Do you have a dated 80s kitchen? One from the 90s with orange oak cabinets? Or are your cabinets a style you loved 10 years ago, but can’t stand today? If you’re ready for a major change, but don’t have the budget for a total renovation, there’s good news. The cost of cabinet refacing is just a fraction of a complete cabinet remodel and will make your cabinets look brand new.
In fact, thanks to the lower cost, more and more homeowners are opting to reface their kitchen cabinets instead of replacing them. This gives the cabinets and the whole kitchen an entirely different feel – one that’s fresh and elevated.
Choosing cabinet refacing also means there might be money left over for upgrades, like soft-close hinges, crown molding at the top of your cabinets, the wine rack you’ve always wanted, or the pull-out garbage and recycle bin cabinet that is so convenient.
The question is: just how much does refacing your cabinets cost – and what goes into the price? Here’s what you need to know, so you can make an informed choice for your kitchen, your home, and your budget.
Cabinet Refacing vs. Replacing: 4 Factors Impacting Cost
On average, according to Home Guide, the average cost for refacing kitchen cabinets is $6,518. A full replacement, on the other hand, is $25,000 to $30,000 or more for custom cabinets depending on the size of the kitchen. As a result, you can get cabinets that look like they were just delivered from the factory at half the cost of a replacement. This is critical if you’re a cost-conscious homeowner.
Why such a big difference? A few factors, including the following.
#1: Less Material is Needed
When you reface rather than replace your cabinets, less material is needed for the job. The doors and drawer fronts are replaced with the new ones you pick based on your design and color preferences. The cabinet boxes stay where they are and are simply painted or stained to match. This requires fewer materials resulting in lower costs.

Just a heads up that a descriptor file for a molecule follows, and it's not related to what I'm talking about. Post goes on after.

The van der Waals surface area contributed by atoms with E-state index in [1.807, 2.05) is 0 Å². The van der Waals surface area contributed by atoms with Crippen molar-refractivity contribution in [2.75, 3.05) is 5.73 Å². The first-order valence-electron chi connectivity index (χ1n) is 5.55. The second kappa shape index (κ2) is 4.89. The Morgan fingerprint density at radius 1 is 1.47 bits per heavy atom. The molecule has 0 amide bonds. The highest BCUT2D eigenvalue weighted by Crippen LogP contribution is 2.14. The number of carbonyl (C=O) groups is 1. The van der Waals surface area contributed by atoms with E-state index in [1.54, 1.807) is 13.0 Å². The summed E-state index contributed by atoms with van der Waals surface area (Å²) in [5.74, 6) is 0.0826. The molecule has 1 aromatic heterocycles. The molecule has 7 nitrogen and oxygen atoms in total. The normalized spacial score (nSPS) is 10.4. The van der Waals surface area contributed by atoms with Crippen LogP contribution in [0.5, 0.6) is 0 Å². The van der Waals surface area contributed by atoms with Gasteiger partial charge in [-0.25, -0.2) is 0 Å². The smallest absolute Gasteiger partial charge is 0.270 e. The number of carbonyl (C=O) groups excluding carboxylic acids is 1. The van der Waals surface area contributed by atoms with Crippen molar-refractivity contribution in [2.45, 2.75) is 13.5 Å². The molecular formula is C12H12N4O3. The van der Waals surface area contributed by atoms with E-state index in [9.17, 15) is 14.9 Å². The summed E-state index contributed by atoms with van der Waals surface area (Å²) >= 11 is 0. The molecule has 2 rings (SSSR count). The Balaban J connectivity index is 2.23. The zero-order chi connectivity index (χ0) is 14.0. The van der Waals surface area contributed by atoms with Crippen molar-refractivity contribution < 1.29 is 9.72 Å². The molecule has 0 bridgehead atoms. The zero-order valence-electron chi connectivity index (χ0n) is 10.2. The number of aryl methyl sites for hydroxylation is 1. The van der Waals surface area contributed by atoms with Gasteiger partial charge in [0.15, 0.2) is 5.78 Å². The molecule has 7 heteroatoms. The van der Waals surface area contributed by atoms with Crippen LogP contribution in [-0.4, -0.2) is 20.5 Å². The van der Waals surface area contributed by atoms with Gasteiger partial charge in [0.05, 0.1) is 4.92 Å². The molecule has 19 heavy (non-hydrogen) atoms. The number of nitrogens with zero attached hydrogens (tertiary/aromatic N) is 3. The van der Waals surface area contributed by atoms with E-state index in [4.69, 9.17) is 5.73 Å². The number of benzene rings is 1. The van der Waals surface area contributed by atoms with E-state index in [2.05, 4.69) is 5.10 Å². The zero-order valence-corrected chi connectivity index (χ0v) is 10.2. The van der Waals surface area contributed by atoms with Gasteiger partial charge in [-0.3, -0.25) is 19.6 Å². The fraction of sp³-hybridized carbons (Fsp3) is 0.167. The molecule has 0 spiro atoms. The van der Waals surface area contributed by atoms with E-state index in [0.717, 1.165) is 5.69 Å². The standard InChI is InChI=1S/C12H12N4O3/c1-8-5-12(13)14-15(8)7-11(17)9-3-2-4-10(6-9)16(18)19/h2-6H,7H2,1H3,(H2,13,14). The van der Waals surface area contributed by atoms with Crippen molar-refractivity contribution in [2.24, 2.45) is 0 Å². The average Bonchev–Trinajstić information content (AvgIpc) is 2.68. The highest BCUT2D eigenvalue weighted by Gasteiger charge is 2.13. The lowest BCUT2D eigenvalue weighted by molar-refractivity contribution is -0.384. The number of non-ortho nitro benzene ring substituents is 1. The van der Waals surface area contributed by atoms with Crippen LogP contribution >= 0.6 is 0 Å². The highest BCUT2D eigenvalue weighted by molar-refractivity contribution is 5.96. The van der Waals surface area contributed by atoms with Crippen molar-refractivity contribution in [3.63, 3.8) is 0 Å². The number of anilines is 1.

#2: Lower Labor Costs
The cost of labor will depend heavily on your geographic location. For instance, large, urban areas tend to have higher labor costs than rural or suburban locations. However, refacing is generally far less expensive since the job isn’t as intensive. With refacing you don’t have to pay for demolition or space reconfiguration which can often lead to expensive issues like leveling the floor or moving plumbing or electrical. Additionally, you save on the cost of installing new cabinet boxes.
#3: No Hidden Costs
When you remodel your kitchen, not only is the job more labor and time intensive, there’s the chance for more surprises along the way. This can lead to a big hit to your budget.
For instance, when you tear out old cabinets, there might be damage done to floors or walls that needs to be repaired. Plus, if the footprint of your new cabinets are smaller, then the flooring will have to be extended. It’s a more complex process filled with the potential for unwanted surprises along the way.
With cabinet refacing, you don’t have to worry about any of these unexpected costs. As long as your cabinets are structurally sound and you like the overall configuration of your kitchen, the road to refacing is simple and straightforward. You will get beautifully transformed cabinets without headaches, hassles, and costly surprises.
#4: Faster Turnaround
If you replace your kitchen cabinets, there are many more issues to consider, like adjusting the position of the light fixtures and outlets, as well as investing in new countertops and backsplash. These costs add up fast, especially with today’s high inflation.
With refacing, though, you can keep your counters intact and don’t have to worry about rewiring or reworking anything. This all adds up to a much faster turnaround, with new-looking cabinets in just a few days.
Other Cabinet Refacing Considerations Impacting Cost
When you choose cabinet refacing, you’ll definitely save over the cost of new cabinets. However, there are some variables that can affect the final cost of your projects. One of those is the number of cabinets in your kitchen. A smaller, more compact kitchen will obviously cost less than a larger space with more cabinets.
In addition, decisions regarding hardware, crown molding, glass inserts on cabinets, under-cabinet lighting, and other add-ons will impact the final price tag of your cabinet refacing project. However, in most cases, regardless of your design choices, refacing your cabinets will be far less expensive than a full tear-out and renovation.
Plus, when you opt to reface instead of replace, you can keep your high-quality cabinet boxes in tact. Cabinets made today aren’t as durable or long-lasting as those produced decades ago. If you have solid hardwood cabinets that are in good condition, refacing them allows you to maintain the integrity of the boxes, which is a win for your budget and your home value.